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The Father Husband

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Dear Jack, there’s that other aspect of husbanding people don’t consider. It’s called fatherhood! You’ll be surprised how much being a good father to your children is a measure of your value as a husband. It’s all about a sense of responsibility – being responsible for your family. Which in a way is a measure of love for your wife – no loving husband abdicates parental responsibility. There are too many women playing the role of father because the real dad won’t show up or step up.

Children are a wonderful breed. They remember a lot more than we give them credit. You were a child once. Think back to your childhood. There are things you remember no one knows you do. The same applies to your child. There are things he’ll remember about you, you can’t imagine. Of course there are the rebellion years – usually the teen years, though not every child goes through this. A lot depends on the kind of parents he has and the dynamics of relationship. Some fathers didn’t go through it. They maintained fundamental communication, partnership and understanding with their children. They avoided provoking the children to anger. And the children didn’t see any need for rebellion. But even with that phase of life many children come to appreciate their parents as they grow older. And that’s because children have an astonishing capacity which often eludes our analyses. They hone in on fundamentals. And the greatest fundamental is love.

Children deeply appreciate love, especially when they become parents themselves. They’ll overlook the inconvenient details of history and just hone in on the love of their parents. That’s what they’ll hold on to, that’s all they’ll remember. Life filters the rest into the background. It’s okay to regale your child with material benefits but they’re a poor substitute for love. A child needs a loving and caring father. If a father struggles, all a child wants to know is that his father is putting in his best for him – that he’s sacrificing. It’s never wise to hide details of difficulties and struggles from children. How would they appreciate life? Such sharing secures the bond between a father and a child. And it’s proof of love. Don’t you allow your child imagine you pluck money from trees. You’ve got to let him know you work for the money. Or he’ll have no appreciation of the value of money, and you’ll sell a lie to your child about your capacity.

It’s important to have an honest relationship with your child. Sometimes that’s all children want. When he knows of your struggles to give him a good education, he’ll appreciate the education more. And it will give him impetus to succeed, to justify your investment. And show appreciation. He’ll want to succeed in life, if only to take care of you. You’ll be surprised how deep these things run. And the more responsible you are for your family the more your wife will appreciate you. You’ve got to deliver the goods as a father. That’s good husbanding. It’s not so much about money but what you’re willing to give and give up for your children. Sacrifice is a word children appreciate. There are fathers who borrowed to give their children Ivy League education. They sacrificed. And in their old age their children indulged them, greatly. They know what that certificate cost their dad. You don’t want to be a father your child hates, a never-there dad. If you are not responsible for your children, why, you’re irresponsible! At the end of the day your children are your heritage. Not that big house or that big self-importance. You’re no less a man letting your wife and children know things are tough, that you’re working hard to provide. They’ll appreciate whatever you bring home- because it is motivated by devotion, love and affection.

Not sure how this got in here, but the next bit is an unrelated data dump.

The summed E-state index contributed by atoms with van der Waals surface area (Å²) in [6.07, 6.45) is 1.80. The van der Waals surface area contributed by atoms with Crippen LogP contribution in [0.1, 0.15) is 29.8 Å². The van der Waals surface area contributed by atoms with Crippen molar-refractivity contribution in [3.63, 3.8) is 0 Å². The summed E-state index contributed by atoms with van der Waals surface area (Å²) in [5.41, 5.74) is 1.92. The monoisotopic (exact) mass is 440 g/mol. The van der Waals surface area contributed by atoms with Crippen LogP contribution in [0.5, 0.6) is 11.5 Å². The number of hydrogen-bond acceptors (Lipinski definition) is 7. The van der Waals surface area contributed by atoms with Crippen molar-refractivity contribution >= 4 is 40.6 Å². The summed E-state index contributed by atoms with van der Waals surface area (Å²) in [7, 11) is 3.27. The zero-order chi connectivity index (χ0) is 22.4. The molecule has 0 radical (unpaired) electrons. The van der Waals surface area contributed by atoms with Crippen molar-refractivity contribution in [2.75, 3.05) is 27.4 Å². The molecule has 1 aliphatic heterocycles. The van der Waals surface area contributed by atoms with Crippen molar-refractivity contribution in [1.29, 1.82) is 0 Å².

And you can’t have a bad father and end up a bad father. Then what have you learnt?! You’ll end up victimizing yourself with a victim mentality. Get rid of it! Yes, you had a terrible dad. But that’s not exclusive to you. Countless others had the same affliction. And many turned out right – good fathers. So what’s your excuse? Shouldn’t your father’s deficiencies then become a motivation for you to be a good dad? Your dad was your dad. But what dad are you? You don’t want your adult children relating to you only on the basis of dutifulness. You want love and affection. You can’t have love and affection from your kids without giving them love and affection. It takes effort. If you lose relationship with your children you’ll almost certainly lose relationship with your grandchildren.

For some people their sole claim to fatherhood is semen donation. They’re not true fathers. They usually end up demanding the rights of a father in old age – and the children question the basis. They weren’t there! By the time you’re trying to prove to your child you’re entitled to the rights of a father, something has gone wrong. There are de jure fathers, and there are de facto fathers. Which are you? Which do you want to be? Get close to your children. Be a factor in their lives. Be there for them. Believe in them. Support them, love them. Be the father your children can count on. Don’t be condemnatory, never seeing good in your child. Provide for your children. Give them a sound education. Education is key. Teach them values of stewardship. Teach them the fear of God. Ingrain citizenship in them. Teach them compassion. And you want your children to be greater than you, to accomplish more than you ever did. Solomon was greater than David. That should be every parent’s prayer. Unless of course you’re a self-centered father. The time to start is now.

Your mentor, LA

© Leke Alder | talk2me@lekealder.com

Tags : Responsibility, Father
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